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View Jagerheister's profile

I crashed my Jointer to death...

by Jagerheister
posted 11-19-2018 01:40 AM


24 replies so far

View Mosquito's profile

Mosquito

9726 posts in 2655 days


#1 posted 11-19-2018 01:45 AM

Wow, that must have made one hell of a noise… Maybe someday you can find a donor machine to get an infeed table from? I would guess it wouldn’t be particularly economical to try to order a replacement

-- Mos - Twin Cities, MN - http://www.youtube.com/MosquitoMods - http://www.TheModsquito.com

View newwoodbutcher's profile

newwoodbutcher

794 posts in 3213 days


#2 posted 11-19-2018 01:50 AM

Bad luck. I feel for you. Although…... It does justify ( even in your own mind) a new toy, I mean Jointer.

-- Ken

View Richard Lee's profile

Richard Lee

240 posts in 1138 days


#3 posted 11-19-2018 02:09 AM

Lucky the machine was the only casualty, good to hear your OK.

View Jagerheister's profile

Jagerheister

51 posts in 1486 days


#4 posted 11-19-2018 02:26 AM

Has anyone heard of this happening?

I figured out that Grizzly G0490 is an almost identical clone to the DJ-20, and a few others out there. They sell the indeed table for around $220. I can’t wait to hear how much shipping will be. I’d like to find a salvage unit that I can buy locally..

I’m considering buying a new machine.

View GR8HUNTER's profile

GR8HUNTER

5967 posts in 1075 days


#5 posted 11-19-2018 02:31 AM

LUCKY your not hurt I feel this could have been very bad it totally suks :<((

-- Tony---- Reinholds,Pa.------ REMEMBER TO ALWAYS HAVE FUN

View woodbutcherbynight's profile

woodbutcherbynight

5964 posts in 2772 days


#6 posted 11-19-2018 03:03 AM

That was a wow moment I am sure. Upgrade or fix, hard to say which way to go.

One thing you and other have mentioned is Delta no longer supplying parts for older machines. Heck of a way to instill confidence that when current generation of machines need parts they won’t do the same thing.

-- Live to tell the stories, they sound better that way.

View AlaskaGuy's profile

AlaskaGuy

5240 posts in 2672 days


#7 posted 11-19-2018 03:26 AM

Doesn’t seem like a good design that would allow the table to fall like that. I can leave my infeed table unlocked it might move do the vibration but it would never just fall like that.

-- Alaskan's for Global warming!

View Jagerheister's profile

Jagerheister

51 posts in 1486 days


#8 posted 11-19-2018 04:35 AM

Well, if your looking for design problems, check out that notch they put in the casting with an internal chamfer. Thats called a stress riser. It focuses all of the load at that small point where you see the crack. There is one just like it on the other side of the table.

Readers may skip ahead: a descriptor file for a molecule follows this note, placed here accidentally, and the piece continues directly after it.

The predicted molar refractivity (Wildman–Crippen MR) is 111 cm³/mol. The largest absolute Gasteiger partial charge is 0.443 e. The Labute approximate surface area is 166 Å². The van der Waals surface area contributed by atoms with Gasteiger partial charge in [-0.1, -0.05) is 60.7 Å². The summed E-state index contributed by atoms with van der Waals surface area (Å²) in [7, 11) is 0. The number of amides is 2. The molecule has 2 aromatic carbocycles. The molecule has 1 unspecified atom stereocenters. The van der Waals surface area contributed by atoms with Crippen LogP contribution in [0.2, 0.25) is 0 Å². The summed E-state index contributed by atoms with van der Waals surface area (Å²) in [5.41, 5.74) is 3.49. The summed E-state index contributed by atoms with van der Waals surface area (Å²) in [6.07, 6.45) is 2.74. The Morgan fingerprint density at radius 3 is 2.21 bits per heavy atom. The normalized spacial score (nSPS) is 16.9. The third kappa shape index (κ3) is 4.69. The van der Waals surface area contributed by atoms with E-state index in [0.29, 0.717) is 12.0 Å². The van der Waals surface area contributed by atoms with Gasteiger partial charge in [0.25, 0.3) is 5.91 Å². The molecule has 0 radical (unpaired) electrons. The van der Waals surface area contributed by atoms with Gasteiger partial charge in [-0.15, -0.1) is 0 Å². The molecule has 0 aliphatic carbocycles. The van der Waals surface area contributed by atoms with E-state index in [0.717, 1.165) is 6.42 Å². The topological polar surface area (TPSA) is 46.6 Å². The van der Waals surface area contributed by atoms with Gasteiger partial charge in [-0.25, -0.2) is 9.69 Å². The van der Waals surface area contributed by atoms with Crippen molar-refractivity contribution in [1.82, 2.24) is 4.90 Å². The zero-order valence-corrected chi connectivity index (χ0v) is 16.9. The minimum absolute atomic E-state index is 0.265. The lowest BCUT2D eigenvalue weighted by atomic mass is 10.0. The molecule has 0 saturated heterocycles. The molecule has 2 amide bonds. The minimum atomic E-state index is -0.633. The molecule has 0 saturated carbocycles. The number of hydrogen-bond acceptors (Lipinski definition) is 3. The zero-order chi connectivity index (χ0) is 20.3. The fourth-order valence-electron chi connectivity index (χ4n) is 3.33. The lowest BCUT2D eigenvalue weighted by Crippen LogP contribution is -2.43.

.

View Aj2's profile

Aj2

2205 posts in 2161 days


#9 posted 11-19-2018 05:14 AM

Clearly you need a heavier built machine. My first jointer threw a knife and bent the out feed and infeed table,opened the knife slot like a can of tuna fish.
Don’t even try to fix it lots of great deals on heavy built jointers.

-- Aj

View Redoak49's profile

Redoak49

3927 posts in 2351 days


#10 posted 11-19-2018 12:17 PM

Sorry about the damage.

Is it normal to run a log on a jointer?

View msinc's profile

msinc

567 posts in 866 days


#11 posted 11-19-2018 12:36 PM

One suggestion you might try…if there is a welding shop you know of that has a TIG machine…..they make a special {expensive} TIG rod for welding cast iron/cast steel with a TIG welder . We used to call it “99” because it is 99% pure nickle. It is expensive, but the rods are 3 foot long and it is sold by the pound. It wasn’t good for welding big intricate castings like cylinder heads or engine blocks, but for small to medium sized machine castings it worked pretty good. Talk to the welder, if he has used it and is comfortable with it then I would sure give it a try. He might have to order the rod and might want some money up front because not every welding shop or supplier keeps it on the shelf because of the price. It’s not crazy high, but when you consider a pound of aluminum rod or chrome moly steel, the whole bundle cost less than one nickle rod {$20-$40}.
It works better if you pre-heat the parts first and put them back in an oven afterwards to cool slowly. Once done it is as strong or better than the casting before it broke. Used to use it all the time when I ran a machine shop. Many welders don’t use it or even know it exist. Not sure if they are still in business, but an outfit called “Palco” used to make an excellent cast rod for use with a DC shielded metal arc welder. It was expensive too, but again, not crazy.

View edapp's profile

edapp

258 posts in 1793 days


#12 posted 11-19-2018 01:07 PM

I bet that was scary!! I have the same jointer, and will be keeping an eye on that table lock lever from now on…

View Mainiac Matt 's profile

Mainiac Matt

9043 posts in 2691 days


#13 posted 11-19-2018 02:20 PM

Wow… that’s a catastrophic failure. You might be able to have it clamped back into shape welded, but welding cast iron is tricky and you’ll need to find someone who’s good at it.